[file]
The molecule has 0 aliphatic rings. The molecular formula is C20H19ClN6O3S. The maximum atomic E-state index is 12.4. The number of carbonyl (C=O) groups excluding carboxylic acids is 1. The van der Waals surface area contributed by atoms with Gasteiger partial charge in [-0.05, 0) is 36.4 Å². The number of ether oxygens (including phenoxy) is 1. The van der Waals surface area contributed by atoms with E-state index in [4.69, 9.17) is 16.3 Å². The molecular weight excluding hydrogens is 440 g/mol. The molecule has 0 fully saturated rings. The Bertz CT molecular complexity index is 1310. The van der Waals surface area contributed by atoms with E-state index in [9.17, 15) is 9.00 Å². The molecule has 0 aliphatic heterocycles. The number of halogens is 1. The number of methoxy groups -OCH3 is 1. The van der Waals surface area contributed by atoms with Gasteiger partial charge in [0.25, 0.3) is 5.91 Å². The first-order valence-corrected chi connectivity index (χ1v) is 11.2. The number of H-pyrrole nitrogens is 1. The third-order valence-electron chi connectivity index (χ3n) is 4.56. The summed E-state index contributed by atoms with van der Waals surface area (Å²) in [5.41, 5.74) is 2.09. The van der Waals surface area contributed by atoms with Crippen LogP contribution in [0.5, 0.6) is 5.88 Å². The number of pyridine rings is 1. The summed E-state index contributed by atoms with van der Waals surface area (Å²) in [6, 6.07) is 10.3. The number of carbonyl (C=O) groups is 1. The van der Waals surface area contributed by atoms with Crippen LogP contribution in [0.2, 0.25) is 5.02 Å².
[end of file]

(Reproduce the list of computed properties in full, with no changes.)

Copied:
The molecule has 0 aliphatic rings. The molecular formula is C20H19ClN6O3S. The maximum atomic E-state index is 12.4. The number of carbonyl (C=O) groups excluding carboxylic acids is 1. The van der Waals surface area contributed by atoms with Gasteiger partial charge in [-0.05, 0) is 36.4 Å². The number of ether oxygens (including phenoxy) is 1. The van der Waals surface area contributed by atoms with E-state index in [4.69, 9.17) is 16.3 Å². The molecular weight excluding hydrogens is 440 g/mol. The molecule has 0 fully saturated rings. The Bertz CT molecular complexity index is 1310. The van der Waals surface area contributed by atoms with E-state index in [9.17, 15) is 9.00 Å². The molecule has 0 aliphatic heterocycles. The number of halogens is 1. The number of methoxy groups -OCH3 is 1. The van der Waals surface area contributed by atoms with Gasteiger partial charge in [0.25, 0.3) is 5.91 Å². The first-order valence-corrected chi connectivity index (χ1v) is 11.2. The number of H-pyrrole nitrogens is 1. The third-order valence-electron chi connectivity index (χ3n) is 4.56. The summed E-state index contributed by atoms with van der Waals surface area (Å²) in [5.41, 5.74) is 2.09. The van der Waals surface area contributed by atoms with Crippen LogP contribution in [0.5, 0.6) is 5.88 Å². The number of pyridine rings is 1. The summed E-state index contributed by atoms with van der Waals surface area (Å²) in [6, 6.07) is 10.3. The number of carbonyl (C=O) groups is 1. The van der Waals surface area contributed by atoms with Crippen LogP contribution in [0.2, 0.25) is 5.02 Å².